Controversy may actually do some good

Published 11:54 am Wednesday, May 17, 2006

By Staff
When I went to Washington D.C. the other week I bought myself a book for my souvenir, that I could really have bought anywhere.
I had delayed reading The Da Vinci Code, mainly because of all the hype.
The fact I didn't devour it in one reading lasting until the wee hours came as a surprise. That is my normal. Instead I have been reading a few chapters each night.
I almost think I need a dictionary at my night table, as some of the words are beyond me.
The French words bring me back to my high school class. Some sentences I can actually translate.
I came from a totally Catholic background, through grade school nuns, high school and even college. Since my father was Lutheran though, religion wasn't discussed much in the home. The kids were to be raised Catholic - end of discussion - or my parents probably couldn't have married.
I had studied Da Vinci's art in my art history classes, so I was familiar with many of the paintings mentioned, but I have never been to Europe, so the passages do not bring back any memories of travels.
Soon the movie will be out made from the book.
A phone survey done by a group which studies Catholic trends have found a surprising trend. More Catholics are seeking to read the scriptures now to learn the truth.
A work of fiction has become an influence to Catholics nationwide to read their Bibles.
I remember I once was bound and determined I would read my Bible cover to cover. I must have been around 12.
After getting through all those begetting passages I decided to stick with the New Testament and forgo the Old.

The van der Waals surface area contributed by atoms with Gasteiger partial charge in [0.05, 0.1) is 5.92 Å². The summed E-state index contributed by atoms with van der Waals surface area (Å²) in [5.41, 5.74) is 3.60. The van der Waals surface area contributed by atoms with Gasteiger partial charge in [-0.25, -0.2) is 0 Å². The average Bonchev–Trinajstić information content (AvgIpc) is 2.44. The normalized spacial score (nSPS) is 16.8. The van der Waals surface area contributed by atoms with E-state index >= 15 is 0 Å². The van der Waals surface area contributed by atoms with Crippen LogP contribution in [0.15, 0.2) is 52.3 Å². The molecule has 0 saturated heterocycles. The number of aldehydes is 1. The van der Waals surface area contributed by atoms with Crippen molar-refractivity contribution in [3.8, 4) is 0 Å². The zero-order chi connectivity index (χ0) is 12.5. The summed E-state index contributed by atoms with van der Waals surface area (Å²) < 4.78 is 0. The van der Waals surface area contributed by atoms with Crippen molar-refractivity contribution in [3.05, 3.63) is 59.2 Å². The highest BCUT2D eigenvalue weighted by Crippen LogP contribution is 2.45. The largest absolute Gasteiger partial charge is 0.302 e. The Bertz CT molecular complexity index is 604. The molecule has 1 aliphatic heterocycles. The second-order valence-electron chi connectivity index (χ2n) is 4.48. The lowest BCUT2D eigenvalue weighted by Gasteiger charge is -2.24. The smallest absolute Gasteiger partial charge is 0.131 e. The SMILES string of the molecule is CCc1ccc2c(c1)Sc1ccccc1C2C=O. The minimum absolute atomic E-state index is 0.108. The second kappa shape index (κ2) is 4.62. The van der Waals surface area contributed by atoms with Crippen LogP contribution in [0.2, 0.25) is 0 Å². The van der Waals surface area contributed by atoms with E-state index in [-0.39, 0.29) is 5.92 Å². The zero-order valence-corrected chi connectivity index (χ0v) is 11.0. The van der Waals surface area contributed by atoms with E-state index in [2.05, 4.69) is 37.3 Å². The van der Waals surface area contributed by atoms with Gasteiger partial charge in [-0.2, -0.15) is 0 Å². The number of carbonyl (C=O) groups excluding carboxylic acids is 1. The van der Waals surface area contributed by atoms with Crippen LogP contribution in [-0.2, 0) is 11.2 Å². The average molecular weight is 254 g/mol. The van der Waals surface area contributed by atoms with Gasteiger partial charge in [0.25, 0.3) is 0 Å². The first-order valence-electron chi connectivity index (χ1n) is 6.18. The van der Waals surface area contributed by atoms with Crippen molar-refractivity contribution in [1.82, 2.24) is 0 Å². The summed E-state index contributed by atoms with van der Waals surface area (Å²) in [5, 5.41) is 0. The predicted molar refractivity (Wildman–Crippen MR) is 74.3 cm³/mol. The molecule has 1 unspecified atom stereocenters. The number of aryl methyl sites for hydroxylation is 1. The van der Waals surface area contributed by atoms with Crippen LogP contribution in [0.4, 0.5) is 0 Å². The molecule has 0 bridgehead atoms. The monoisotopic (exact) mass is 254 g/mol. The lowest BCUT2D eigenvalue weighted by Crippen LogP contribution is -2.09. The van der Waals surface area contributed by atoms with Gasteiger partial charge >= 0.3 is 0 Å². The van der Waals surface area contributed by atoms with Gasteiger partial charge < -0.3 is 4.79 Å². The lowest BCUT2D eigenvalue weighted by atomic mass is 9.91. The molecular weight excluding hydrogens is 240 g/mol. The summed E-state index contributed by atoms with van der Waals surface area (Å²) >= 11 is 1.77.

Truthfully I too have thought about going back to reading the Bible since I started on The Da Vinci Code. Not necessarily because I am trying to see what is true, but mainly because it has become interesting to me again, as it was when I was 12.
Dan Brown's novel has the Roman Catholic Church covering up “the truth” about Jesus and says he was married to Mary Magdalene.
They were supposed to have had a child. Mary is the real “Holy Grail,” the book claims, not the sacred cup from which Jesus drank at the last supper.
We love our mysteries and this is one mystery which we really can't prove as true or fiction.
I wouldn't say it is the best book I have ever read, though I don't consider it sacrilegious, as so some staunchly religious.
If reading this book turns some readers to dust off their Bibles then it is a good thing.
Unlike many religions, the Catholic Church never really encouraged us to read the Bible. The same passages were read each year according to the liturgical seasons at Mass.
Having one parent in another religion I didn't believe the sisters who taught me that only Catholics would go to heaven. The God I knew wouldn't send such a wonderful kind man as my father to hell.
When I got to college my religion classes were much more liberal than my grade school ones. I was given many perspectives to study.
I hope the movie will inspire exploration of religion and art. People questioning can be for the good. I hope the Catholic Church sees this.
I don't know if I will see the movie, at least not until it makes the cable channel.
I usually find I am disappointed after reading the book. The movie never measures up to my imagination.
When I finally finish, I hope instead I drag out my Bible. I just may make another attempt to read it cover to cover.